Driving in unknown dunes takes concentration. You have to judge the sand consistency in front, and read the slopes, ready to stop or turn immediately if the landscape becomes unexpected or dangerous. YouTube is full of videos of dune bashing in the Dubai deserts where cars roar over dunes, driving along a well-worn playtime route. We were in different circumstances – breaking a trail through unknown dunes, driving carefully through terrain that could snare or even flip cars. Careful speed in such dunes is crucial – you need enough momentum to get across soft patches, but you need also to be able to react to hidden rocks or slopes masked by contours in the sand and bright sunlight.

Desert driving needs alertness and concentration

We took turns to lead – giving each other a chance to take a break from the fierce constant concentration dune driving requires when you are choosing a route. Often, we’d stop and recce ahead on foot – the safest way. Tyre choice made a difference – Pieter was using BF Goodrich all-terrains which tended to dig into soft sand and needed more effort to cope with dune upslopes, whereas my road-biased Michelin ATs had smoother tread, floating more easily on soft going. Equally, in rocky terrain, Pieter powered across rocks with his tough BFGs where I had to tread more carefully.

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Pork fillet and eggs over the campfire make desert mornings smell fab

After a day of carefully navigating the dune sea we made camp in a gravel basin. Pieter pitched his tent cot – a camp bed with mesh walls and roof, and I used my roof tent. Sleep came fast under a diamond-scatter of desert stars.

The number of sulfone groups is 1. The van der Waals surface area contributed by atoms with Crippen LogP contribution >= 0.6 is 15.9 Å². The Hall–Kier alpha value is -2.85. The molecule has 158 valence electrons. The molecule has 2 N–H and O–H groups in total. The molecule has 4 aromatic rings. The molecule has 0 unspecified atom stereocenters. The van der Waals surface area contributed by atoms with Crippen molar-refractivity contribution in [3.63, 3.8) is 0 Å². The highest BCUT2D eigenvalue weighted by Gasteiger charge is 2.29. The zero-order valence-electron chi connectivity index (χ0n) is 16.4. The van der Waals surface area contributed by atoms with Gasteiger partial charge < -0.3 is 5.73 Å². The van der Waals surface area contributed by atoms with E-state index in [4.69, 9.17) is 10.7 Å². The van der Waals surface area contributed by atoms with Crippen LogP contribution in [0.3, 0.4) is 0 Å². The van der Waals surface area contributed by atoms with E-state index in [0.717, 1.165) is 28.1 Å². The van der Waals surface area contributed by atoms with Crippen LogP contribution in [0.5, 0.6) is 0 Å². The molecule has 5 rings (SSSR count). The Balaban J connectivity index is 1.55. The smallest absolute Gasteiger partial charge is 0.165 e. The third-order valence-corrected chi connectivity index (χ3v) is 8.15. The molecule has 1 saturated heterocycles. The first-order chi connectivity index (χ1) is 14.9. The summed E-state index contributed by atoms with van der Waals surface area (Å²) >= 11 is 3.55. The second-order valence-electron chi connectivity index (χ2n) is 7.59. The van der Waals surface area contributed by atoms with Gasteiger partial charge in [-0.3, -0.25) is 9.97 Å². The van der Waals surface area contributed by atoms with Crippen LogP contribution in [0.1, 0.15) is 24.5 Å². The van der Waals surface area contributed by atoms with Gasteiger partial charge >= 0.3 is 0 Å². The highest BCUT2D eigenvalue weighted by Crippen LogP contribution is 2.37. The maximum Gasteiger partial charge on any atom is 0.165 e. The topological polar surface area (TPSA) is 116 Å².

The morning saw us on the trail early, navigating a triple line of north-south dunes whilst heading east. These were recently-carved by strong cyclone winds, so were large and soft. In the trucks was five days’ supply of water, firewood, food and fuel jerry cans (being used at 10mpg in the soft sand by each V8) so we were running quite heavy. We therefore dismounted a lot to recce on foot, before taking the heavy Land Rovers over the imposing dunes, often at strange angles.

The sand changes to gravel and calls for a cautious descent

The next day brought a new landscape – mountains. The dune fields faded to gravel, and then foothills. The Hajar range is a tall, jagged range of mountains with shepherd trails threading through, and we’d mapped a few likely trails on Google Earth before departing. There were a couple of false starts – that cyclone had destroyed a couple of trails – but we eventually found a way through into the Emirate of Fujairah using a narrow trail that ran along the spine of a ridge. Again, recce on foot was the safest way to progress, and we had to rebuild more than a few sections of track to progress.

Disco 1 scouting shepherds' trails through the stunning Hajar mountains

​​​​​​Our last joint camp was in a small canyon at the end of a longish valley, reached by an awkward scrabbly descent. Not somewhere to camp in rainy season, but safe enough now. I woke at 3.00am to a huffing noise outside and dragging footsteps – peering bleary-eyed out of the roof tent, I laughed to see inquisitive camel faces peering back at me! That morning Pieter turned west, heading for tarmac and Dubai. I made my way to the Indian Ocean shore and one last camp on the ocean’s edge, before heading back to base.

Pieter relaxes by the fire at last light in camp in the Hajar mountains

All too soon the trip came to an end. The two old Land Rovers (with a combined age of 64) had dealt happily with some quite extreme desert travel and hard work on steep, rocky and technical trails – as we knew they would. All that remains now is to plan the next trip…